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Problems building a 1 bit / 2 to 1 Multiplexer

  1. Oct 9, 2015 #1
    First let me just I'm a total newbie to electronics, but I would like to progressively learn how computers work by building the little components with the small parts, and then work up to the ICs once I understand how to make rudimentary versions.

    I'm trying to make a 1-bit multiplexer out of transistors and resistors, maybe I need more components than that. I'm not 100% clear on the resistance values I need for a 9V battery and bread board either.

    Was wondering if anyone could give me some pointers. I've attached a schematic I've come up with to try and implement those ANDs and NOT to create a 2 to 1 selector.

    I'm suspecting that maybe the ground is just draining the circuit here, but my troubleshooting skills here are in their infancy as well. I don't know how to confirm it or what I have to do to make it behave in the intended way.

    Thanks to anyone who has any pointers or resources.
     

    Attached Files:

  2. jcsd
  3. Oct 10, 2015 #2

    mfb

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    Did you design the multiplexer on that level?
    Do that first, then plug in the transistors and resistors later.
     
  4. Oct 10, 2015 #3
    Yeah, now I'm trying to actually build the physical thing out of the abstraction. I did go back and look at my drawings and I realized that I created that graphic wrong there above. Let me update that. I had an AND instead of an OR at the end.

    And the abstract diagram as well. Hopefully I didn't whip that one together too hastily. X)

    I would say my problem is taking these logic gate diagrams and converting them into functional schematics you can build with a bread board and components.
     

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  5. Oct 11, 2015 #4

    mfb

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    There are some more cable bridges needed. Currently you connect B to plus, for example. The output seems to be coupled with something close to B, while one transistor has an open connection. Your "NOT sel" seems to do nothing apart from connecting plus and minus via a transistor.

    It would help if you separate the different components better, and mark them in the sketch of the transistor/resistor layout.
     
  6. Oct 11, 2015 #5
    Do you mean something like this?

    I noticed I still had some goofs in copying my diagram from my notebook. Hopefully no more missing connections.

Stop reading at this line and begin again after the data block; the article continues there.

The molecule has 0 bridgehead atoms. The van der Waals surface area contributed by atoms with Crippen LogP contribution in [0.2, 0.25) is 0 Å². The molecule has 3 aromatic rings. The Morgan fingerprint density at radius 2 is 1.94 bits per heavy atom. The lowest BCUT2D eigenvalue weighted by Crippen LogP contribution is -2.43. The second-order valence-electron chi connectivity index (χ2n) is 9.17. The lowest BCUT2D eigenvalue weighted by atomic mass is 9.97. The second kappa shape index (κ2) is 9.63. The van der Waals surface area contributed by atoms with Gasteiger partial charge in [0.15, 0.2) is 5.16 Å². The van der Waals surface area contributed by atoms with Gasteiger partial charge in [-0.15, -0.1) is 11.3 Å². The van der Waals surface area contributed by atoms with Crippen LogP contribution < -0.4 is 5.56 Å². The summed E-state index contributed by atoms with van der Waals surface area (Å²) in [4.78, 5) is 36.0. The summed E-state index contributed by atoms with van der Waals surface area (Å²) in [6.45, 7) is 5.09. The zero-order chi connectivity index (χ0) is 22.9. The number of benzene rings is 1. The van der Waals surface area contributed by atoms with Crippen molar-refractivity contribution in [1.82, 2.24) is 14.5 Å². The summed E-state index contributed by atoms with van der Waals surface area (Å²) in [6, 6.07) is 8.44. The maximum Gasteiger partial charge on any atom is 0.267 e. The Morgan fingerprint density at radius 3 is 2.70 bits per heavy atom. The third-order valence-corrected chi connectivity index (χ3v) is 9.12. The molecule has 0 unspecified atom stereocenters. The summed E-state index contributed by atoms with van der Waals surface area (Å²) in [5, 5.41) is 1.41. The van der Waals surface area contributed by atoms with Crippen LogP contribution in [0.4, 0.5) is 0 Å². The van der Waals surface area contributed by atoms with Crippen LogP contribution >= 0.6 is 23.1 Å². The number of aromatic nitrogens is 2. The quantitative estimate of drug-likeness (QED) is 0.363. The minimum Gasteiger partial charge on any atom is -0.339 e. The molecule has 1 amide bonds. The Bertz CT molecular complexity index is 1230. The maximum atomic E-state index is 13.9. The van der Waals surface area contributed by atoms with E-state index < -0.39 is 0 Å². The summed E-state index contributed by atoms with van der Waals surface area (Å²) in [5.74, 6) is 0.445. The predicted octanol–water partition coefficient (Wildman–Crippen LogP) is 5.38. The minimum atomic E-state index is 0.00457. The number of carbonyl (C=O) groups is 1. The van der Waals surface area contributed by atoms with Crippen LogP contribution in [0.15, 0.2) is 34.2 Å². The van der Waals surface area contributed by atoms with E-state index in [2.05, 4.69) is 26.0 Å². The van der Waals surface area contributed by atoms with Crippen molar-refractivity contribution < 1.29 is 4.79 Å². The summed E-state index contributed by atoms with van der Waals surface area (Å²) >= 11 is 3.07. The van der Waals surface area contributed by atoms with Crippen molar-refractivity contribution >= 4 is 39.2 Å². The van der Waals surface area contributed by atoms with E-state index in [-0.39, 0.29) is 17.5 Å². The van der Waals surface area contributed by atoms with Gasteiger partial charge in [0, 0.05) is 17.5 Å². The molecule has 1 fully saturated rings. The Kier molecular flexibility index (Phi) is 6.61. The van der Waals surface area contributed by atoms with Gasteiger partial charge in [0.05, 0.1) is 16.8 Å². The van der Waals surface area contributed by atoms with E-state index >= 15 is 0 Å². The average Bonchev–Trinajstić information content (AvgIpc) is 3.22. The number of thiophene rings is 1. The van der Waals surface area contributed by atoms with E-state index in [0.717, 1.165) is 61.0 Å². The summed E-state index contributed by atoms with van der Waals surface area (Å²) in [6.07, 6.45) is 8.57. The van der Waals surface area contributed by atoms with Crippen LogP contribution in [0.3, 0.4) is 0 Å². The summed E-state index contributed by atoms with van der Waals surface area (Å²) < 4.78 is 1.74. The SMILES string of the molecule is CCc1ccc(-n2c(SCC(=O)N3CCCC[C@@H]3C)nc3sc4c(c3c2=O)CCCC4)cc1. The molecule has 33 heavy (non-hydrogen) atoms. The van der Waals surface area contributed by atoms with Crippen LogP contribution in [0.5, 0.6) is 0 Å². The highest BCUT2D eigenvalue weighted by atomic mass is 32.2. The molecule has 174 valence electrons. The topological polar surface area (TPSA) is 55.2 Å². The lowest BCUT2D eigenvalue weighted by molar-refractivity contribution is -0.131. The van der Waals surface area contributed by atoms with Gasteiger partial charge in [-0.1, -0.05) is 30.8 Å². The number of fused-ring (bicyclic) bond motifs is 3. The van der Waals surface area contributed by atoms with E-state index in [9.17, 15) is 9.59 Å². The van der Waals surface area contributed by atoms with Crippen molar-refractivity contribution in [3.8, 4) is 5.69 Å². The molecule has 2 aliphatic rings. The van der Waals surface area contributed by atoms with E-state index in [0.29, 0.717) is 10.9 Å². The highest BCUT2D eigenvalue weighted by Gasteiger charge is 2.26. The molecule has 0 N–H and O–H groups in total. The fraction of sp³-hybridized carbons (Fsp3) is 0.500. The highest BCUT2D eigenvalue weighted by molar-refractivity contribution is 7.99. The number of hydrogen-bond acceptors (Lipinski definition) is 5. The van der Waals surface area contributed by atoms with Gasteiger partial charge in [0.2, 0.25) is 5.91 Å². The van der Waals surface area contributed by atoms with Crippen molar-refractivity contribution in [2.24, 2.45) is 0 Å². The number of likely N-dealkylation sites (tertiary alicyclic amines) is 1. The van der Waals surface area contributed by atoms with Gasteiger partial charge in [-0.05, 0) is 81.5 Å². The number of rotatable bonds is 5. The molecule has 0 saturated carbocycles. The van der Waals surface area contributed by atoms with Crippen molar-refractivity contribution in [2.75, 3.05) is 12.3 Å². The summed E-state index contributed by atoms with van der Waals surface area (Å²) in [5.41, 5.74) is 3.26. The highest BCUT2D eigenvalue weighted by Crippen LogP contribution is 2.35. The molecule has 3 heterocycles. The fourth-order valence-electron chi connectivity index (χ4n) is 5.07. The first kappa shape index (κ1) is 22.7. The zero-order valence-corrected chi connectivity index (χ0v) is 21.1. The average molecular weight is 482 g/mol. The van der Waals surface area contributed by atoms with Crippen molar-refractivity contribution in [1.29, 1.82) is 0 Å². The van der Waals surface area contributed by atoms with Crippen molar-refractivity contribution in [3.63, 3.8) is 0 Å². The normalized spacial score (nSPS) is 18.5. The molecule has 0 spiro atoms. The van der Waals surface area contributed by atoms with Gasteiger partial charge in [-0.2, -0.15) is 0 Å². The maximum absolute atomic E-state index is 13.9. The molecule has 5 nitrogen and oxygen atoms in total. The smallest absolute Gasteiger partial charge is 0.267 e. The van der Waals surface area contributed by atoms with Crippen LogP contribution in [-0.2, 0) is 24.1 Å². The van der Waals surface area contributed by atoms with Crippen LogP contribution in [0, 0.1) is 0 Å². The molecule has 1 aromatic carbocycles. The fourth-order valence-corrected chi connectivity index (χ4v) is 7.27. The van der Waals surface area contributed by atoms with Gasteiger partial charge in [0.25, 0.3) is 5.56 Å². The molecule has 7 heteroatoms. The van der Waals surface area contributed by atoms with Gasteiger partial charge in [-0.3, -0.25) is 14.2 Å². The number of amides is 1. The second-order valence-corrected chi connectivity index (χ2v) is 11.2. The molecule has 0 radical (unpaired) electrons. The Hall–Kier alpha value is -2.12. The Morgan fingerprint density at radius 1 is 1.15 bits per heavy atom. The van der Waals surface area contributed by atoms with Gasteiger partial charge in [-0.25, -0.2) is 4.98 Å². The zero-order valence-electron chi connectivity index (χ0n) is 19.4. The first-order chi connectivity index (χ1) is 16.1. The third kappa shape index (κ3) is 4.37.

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  7. Oct 11, 2015 #6

    Svein

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    Just a hint: The simplest classic AND-gate looks something like this (attached file).
     

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  8. Oct 11, 2015 #7
    Diodes would be better for this? I'm actually a bit perplexed by how that even works. XD

    I'm assuming I'm wrong, but looking at it my impression is that VCC would just always flow out, and the diodes would block A and B. What's the trick behind it?
     
  9. Oct 11, 2015 #8

    mfb

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    That looks fine.

    The diode "AND" doesn't work in larger circuits (requires large currents at the input and doesn't deliver large currents at the output), you'll need the transistors for them.
     
  10. Oct 11, 2015 #9

    meBigGuy

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    You best bet is to study CMOS logic since that is common.

    Here are three basic 2:1 muxes (in 2 diagrams)

    t1.png
    Fig 1 represent two different designs. AND/OR and NAND/NOR. The NAND/NOR uses less transistors in a CMOS implementation.

    Fig 2 is a transmission gate based design at the transistor level.

    It is important that you understand the logic of all three designs, and how PMOS and NMOS CMOS transistors work when used in logic circuits.

    For example, the CMOS design for a NAND2 is: (from http://www.ibiblio.org/kuphaldt/electricCircuits/Digital/DIGI_3.html#xtocid110545)
    04141.png


    Basically, when both A and B are High, both Q3 and Q4 (NMOS) are ON and Q1 and Q2 (PMOS) are off, so the output is low. Work through all the combinations of A and B until it feels intuitive. There is no shortcut. You just need to slog through it until it seems obvious.

    If you want to design with other transistor logic families, they are all described on the page I referenced above. But, I advise sticking with CMOS since that is the basis of most all complex digital systems design.


    Your next challange, Understanding a master/slave D flop at the transistor level is going to open a new can of worms. Google "CMOS D flop" and look at images.
    (discrete latches vs feedback latches)

    My advice would be to very quickly jump forward to understanding how to put logic gates together to produce useful functions.

    The only guys doing transistor level designs are standard cell library designers, and analog designers (like power supplies and amplifiers and IO interfaces).
    Very few digital designers need to work at the transistor level. (but, it certainly helps for the designer to understand the internal structure, so don't skip that).
     
  11. Oct 12, 2015 #10

    Svein

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    Well, it works good enough for it to have been delivered in millions:
    upload_2015-10-12_7-12-36.png Observe that the diodes do the logic stuff, the transistors amplify and invert.
     

    Attached Files: